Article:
wavelength-division multiplexing

(redirected from Dense WDM)

wavelength-division multiplexing

[¦wāv‚leŋth də¦vizh·ən ′məl·tə‚pleks·iŋ]
(communications)
The sharing of the total available pass-band of a transmission medium in the optical portion of the electromagnetic spectrum by assigning individual information streams to signals of different wavelengths. Abbreviated WDM.
References in periodicals archive ?
Rouvillain et al., "Dense WDM (0.27/bit/s/Hz) 4x40 Gbit/s dispersion-managed transmission over 10 000 km with in-line optical regeneration by channel pairs," Electronics Letters, vol.
3 is a 9.953 Gbps 8 channel dense WDM (DWDM) transmission system with non-return-to-zero (NRZ) encoding technique, intensity onoff keying modulation format, and an in-line FOPA.
Lunardi, "Monolithic eight-wavelength demultiplexed receiver for dense WDM applications," IEEE Photon.
Increased channel separation would prevent the implementation of a dense WDM. Similarly, reducing the levels of FWM crosstalk by choosing unequal channel frequency spacing may not be a practical option because this technique also needs additional optical bandwidth.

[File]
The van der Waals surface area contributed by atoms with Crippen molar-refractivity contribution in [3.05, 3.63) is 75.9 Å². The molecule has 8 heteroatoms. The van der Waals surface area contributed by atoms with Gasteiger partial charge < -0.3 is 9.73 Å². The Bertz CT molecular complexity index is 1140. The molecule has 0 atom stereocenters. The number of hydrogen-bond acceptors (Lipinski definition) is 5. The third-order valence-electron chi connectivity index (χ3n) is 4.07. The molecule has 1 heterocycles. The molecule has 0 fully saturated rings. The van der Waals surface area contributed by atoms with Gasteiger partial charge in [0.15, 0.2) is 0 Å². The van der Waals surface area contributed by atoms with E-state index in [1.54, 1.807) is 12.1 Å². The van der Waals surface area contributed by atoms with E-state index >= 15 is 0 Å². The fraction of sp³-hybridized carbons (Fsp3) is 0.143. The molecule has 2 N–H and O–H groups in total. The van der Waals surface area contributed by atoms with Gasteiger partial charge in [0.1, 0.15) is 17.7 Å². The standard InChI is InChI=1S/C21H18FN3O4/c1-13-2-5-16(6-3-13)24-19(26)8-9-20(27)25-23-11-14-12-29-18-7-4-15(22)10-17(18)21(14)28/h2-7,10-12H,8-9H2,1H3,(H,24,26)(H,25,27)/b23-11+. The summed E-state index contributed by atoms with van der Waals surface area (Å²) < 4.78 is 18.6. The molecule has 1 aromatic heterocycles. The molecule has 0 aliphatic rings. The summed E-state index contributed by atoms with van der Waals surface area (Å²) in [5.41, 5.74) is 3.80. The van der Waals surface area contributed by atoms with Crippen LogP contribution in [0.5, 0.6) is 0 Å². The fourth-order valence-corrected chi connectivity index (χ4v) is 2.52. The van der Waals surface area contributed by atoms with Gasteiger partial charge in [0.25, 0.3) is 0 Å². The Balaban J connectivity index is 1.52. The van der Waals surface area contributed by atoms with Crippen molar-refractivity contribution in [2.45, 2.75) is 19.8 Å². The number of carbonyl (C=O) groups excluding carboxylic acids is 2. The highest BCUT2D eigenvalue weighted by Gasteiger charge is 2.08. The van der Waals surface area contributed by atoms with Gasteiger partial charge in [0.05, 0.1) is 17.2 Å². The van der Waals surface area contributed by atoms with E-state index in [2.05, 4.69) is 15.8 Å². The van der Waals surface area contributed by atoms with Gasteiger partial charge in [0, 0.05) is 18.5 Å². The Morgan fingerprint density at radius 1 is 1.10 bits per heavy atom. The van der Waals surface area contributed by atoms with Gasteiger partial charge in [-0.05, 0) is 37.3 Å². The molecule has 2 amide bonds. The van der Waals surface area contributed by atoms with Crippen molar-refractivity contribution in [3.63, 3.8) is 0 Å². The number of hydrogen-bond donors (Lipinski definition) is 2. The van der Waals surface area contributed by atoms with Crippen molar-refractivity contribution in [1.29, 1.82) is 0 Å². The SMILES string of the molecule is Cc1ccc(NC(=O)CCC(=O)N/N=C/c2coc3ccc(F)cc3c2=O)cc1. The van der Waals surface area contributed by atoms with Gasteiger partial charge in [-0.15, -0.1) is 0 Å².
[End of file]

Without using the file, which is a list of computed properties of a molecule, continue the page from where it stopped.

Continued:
Coarse WDM (CWDM) in PON is more likely implemented in near term than Dense WDM (DWDM).
Ltd., Shenzhen, China, and approved by IBM for network applications, provides dense WDM for independent data channels using any protocol.
This cable will utilize the most advanced state-of-the-art Dense WDM systems, with an initial capacity of 40Gbit/s transmission speed, upgradable to 1.92Tbit/s.
Almost before these issues were dealt with, dense WDM (DWDM) arrived on the scene, presenting network architects with further problems.
These are commonly referred to as dense WDM for systems in which the wavelength is on the order of 1 nanometer [1].
While dense WDM (DWDM) is adopted for the WAN and MAN networks, access networks are more sensitive to cost and thus the use of the coarse WDM (CWDM) technique could be more suitable for such applications due to the large channel separations which eliminates the need for high cost, well-stabilized laser sources required in DWDM systems.
These technologies make it possible to generate dense WDM signals with bit rates of 100 Gbps and beyond per channel and transmit them over long distances.
Dense WDM developers have yet to look at the challenges of what I call synchronization.